Jim Paige spent more than 50 years calling fouls and penalties in football, basketball and track at Nebraska high school athletic events. Described as “quiet, unassuming and hard-working,” Paige displayed a respect for athletes and coaches while maintaining fairmindedness in the implementation of the rules. Selected as the Nebraska Football Official of the Year, Paige worked a handful of state football championships as well as several state basketball tournaments. Primarily a starter in track and cross country, Paige has been a triple jump official at the state track meet for more than 30 years. In addition to being an active official, Paige has mentored dozens of young referees, bringing quality to the ranks of the profession. He has also been an observer and evaluator of officials for the NSAA.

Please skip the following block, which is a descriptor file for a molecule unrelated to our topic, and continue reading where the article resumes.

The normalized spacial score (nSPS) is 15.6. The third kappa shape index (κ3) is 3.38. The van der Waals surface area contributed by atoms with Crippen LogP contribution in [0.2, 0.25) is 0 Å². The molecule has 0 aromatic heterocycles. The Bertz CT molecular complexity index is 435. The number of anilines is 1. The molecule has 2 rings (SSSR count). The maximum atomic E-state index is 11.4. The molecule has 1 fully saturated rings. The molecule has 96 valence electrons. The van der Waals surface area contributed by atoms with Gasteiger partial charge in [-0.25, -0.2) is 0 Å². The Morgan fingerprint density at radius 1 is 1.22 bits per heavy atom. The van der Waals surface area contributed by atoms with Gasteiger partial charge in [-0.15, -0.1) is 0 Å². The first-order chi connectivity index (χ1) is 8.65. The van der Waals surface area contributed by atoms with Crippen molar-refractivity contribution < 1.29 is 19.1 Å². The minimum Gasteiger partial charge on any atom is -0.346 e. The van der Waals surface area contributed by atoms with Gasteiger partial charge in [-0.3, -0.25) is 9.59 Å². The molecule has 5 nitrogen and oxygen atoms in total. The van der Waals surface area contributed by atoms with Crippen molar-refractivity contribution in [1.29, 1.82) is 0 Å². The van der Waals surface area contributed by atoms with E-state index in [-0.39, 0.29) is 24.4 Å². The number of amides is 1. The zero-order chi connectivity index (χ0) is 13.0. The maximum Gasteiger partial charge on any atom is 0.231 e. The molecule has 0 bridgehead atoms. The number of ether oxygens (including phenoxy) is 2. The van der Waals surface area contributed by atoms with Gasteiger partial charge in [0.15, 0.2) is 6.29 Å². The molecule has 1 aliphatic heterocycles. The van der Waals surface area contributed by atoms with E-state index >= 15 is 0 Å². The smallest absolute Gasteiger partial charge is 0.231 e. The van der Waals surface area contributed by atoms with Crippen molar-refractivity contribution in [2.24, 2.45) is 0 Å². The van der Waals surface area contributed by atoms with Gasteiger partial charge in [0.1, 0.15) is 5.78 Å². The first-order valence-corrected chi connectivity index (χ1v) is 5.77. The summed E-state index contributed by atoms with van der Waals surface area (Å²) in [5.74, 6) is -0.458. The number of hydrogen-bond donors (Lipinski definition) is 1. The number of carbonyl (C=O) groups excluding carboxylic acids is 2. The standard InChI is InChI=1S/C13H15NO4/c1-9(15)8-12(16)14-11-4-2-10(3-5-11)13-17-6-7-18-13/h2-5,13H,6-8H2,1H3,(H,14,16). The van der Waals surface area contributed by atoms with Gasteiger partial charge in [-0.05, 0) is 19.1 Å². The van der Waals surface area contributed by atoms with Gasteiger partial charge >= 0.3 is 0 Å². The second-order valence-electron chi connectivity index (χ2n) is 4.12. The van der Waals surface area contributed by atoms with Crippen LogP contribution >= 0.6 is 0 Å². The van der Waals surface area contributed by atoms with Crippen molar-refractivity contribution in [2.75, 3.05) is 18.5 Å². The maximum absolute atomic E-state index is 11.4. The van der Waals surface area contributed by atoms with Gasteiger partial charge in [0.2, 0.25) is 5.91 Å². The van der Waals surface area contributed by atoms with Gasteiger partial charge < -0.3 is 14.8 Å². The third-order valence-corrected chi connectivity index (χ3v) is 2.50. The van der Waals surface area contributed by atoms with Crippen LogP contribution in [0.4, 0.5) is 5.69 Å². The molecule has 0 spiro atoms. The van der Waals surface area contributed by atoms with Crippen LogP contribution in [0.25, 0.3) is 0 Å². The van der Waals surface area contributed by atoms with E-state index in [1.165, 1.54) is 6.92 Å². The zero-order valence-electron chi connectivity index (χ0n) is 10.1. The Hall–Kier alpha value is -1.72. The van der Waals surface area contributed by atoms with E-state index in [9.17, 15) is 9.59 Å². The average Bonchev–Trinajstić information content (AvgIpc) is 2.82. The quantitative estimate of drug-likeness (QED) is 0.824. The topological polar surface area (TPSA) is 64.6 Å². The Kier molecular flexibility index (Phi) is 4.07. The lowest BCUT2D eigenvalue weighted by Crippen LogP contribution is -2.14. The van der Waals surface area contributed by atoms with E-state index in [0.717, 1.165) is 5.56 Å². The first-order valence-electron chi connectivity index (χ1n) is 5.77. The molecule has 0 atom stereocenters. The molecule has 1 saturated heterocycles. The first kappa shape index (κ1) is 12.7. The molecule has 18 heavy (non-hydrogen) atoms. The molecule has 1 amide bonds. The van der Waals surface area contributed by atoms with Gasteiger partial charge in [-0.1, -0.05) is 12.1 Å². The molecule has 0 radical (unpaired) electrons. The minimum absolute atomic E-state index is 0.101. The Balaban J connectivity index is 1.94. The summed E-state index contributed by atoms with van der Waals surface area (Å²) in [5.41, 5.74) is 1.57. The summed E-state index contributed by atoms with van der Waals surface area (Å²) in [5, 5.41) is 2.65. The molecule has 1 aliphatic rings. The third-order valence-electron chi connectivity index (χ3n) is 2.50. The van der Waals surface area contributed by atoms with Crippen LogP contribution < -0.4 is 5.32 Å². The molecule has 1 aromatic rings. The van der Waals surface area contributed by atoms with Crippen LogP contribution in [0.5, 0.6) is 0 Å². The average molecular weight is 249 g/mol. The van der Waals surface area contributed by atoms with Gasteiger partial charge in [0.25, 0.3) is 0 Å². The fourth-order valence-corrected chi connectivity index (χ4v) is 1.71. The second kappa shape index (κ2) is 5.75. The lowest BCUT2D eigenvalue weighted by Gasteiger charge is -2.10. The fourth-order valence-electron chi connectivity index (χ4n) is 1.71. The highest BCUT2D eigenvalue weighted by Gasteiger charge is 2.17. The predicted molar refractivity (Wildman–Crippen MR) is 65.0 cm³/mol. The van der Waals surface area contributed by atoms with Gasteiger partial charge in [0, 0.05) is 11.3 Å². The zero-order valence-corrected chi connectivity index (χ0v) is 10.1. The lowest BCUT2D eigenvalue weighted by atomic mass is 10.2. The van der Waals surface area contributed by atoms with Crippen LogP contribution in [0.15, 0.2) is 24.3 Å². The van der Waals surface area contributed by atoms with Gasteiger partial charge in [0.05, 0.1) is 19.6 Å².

No one could account for all the athletes and students who have benefitted from the unselfish contributions Mike Purdy has made to their lives. A coach and administrator in the middle school and high school ranks for more than 40 years, Purdy pioneered and promoted programs and activities that made interscholastic activities in Nebraska a better place. Throughout a career centered on the interests of all students and athletes, Purdy developed scholarship programs, promoted sportsmanship summits and awards, supervised sporting events of every description and fostered an atmosphere of cooperation among organizations supporting athletics. A leader among his peers, Purdy earned Distinguished Service Awards from the Nebraska and National Interscholastic Athletic Administrators Associations.